30 days to a better you

So last night, I watched FX’s new reality show 30 Days.  It’s produced by Morgan Spurlock, of Super Size Me fame, and the idea is that each show is about someone immersing themself in a different way of life for, you guessed it, 30 days.  In the opening episode Morgan and his girlfriend, Alex, try to live for a month on what they can earn in low-wage jobs (the show says minimum wage, but Morgan at least earns a bit more).

The show wasn’t profound but I think it did a decent job of showing some of the hardships that low-income families face, the tradeoffs they have to make, and the ways that even a small splurge (like going out to dinner) or setback (needing to take a taxi because the buses stopped running) could make a big difference to the bottom line.  And the comments on the US health care system — how you can walk into an ER and be treated if you’re sick, but preventive care is hard to get — were totally on line.  The only thing that I think was unrealistic was that they both went to the doctor when they felt sick; most low-wage workers wouldn’t go to the ER for a sore wrist unless the bone was sticking out through their skin, and I’d guess that most would have let the UTI Alex got run its course for a few days to see if it would go away on its own before seeking medical treatment. 

And then at the very end, in wapping up, Morgan said something like "this experience has made me a better person."  I was curious as to what he meant by that.  I’m not in the school of thought that holds that poverty and suffering are inherently ennobling.  And while he certainly knows more than he did before about what it’s like to be poor, I don’t think that necessarily makes him a better person.  (I don’t think that I’m a better person than I was before I did my own one month experiment of living under the Thrifty Food Plan; less ignorant, but not a better human being.)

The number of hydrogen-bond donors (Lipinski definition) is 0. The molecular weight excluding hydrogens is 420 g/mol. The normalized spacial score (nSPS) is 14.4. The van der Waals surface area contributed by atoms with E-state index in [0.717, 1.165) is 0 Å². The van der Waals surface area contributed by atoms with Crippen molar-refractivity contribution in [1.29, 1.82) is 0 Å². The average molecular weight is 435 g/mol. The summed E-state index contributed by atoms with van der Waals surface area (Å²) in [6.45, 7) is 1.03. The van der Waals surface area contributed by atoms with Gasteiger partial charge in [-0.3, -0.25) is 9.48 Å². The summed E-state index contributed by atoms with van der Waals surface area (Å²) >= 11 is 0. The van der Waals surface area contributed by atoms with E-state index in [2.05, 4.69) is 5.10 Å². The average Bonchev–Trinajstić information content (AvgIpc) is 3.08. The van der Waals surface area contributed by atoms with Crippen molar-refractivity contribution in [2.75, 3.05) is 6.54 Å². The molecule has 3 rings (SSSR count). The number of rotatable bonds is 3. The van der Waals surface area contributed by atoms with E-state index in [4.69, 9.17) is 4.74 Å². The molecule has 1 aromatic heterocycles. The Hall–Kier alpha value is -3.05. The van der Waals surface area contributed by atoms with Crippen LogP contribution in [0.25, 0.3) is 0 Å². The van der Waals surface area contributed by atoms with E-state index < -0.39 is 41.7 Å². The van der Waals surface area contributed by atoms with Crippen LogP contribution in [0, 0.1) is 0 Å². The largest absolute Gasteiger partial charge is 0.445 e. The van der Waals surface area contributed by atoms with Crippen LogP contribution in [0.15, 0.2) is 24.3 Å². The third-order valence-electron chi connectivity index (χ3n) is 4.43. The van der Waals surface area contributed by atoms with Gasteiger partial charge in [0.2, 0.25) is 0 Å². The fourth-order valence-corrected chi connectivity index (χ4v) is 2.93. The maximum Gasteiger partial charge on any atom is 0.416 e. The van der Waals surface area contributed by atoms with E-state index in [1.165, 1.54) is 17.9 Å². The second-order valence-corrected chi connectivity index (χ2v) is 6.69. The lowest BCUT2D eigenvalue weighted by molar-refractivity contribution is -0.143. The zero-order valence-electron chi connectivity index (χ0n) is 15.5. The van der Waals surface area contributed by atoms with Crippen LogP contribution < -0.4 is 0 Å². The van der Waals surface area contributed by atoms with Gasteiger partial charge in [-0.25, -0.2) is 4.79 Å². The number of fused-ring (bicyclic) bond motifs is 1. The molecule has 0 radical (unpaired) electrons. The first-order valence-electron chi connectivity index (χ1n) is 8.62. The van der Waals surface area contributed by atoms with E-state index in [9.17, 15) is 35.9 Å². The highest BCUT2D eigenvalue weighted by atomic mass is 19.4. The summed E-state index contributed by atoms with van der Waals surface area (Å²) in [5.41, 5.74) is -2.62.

Turns out Spurlock has a blog, and he amplifies the comment a bit there:

Meeting people who are struggling everyday just to survive made me see that I myself didn’t do enough to help those around me. Since then, I have done more to volunteer, to reach out, to give a "hand up."

I don’t think that’s quite accurate.  I think it was the combination of meeting the people in great need and meeting the people at the Free Store, who gave him and Alex furniture, and made doing more feel possible.

2 Responses to “30 days to a better you”

  1. LPF Says:

    If I remember correctly, you’ve read Nickle and Dimed by Barbara Ehrenreich, but she did pretty much the same thing. I think there’s a valid idea in immersing yourself in something totally outside your world, especially when it comes to socio-economic difference, but, of course, you risk the situation in the song “Common People”: But still you’ll never get it right, cos when you’re laid in bed at night, watching roaches climb the wall, if you call your Dad he could stop it all. But, better to experience something in a “I can end this any time I want” situation then never at all.

  2. Kai Jones Says:

    If it’s so worthwhile to try a different life, I’d like to try Paris Hilton’s. I did the not-eating-every-day, moving constantly, power turned off this week, life when I was a child, so I know that one already.

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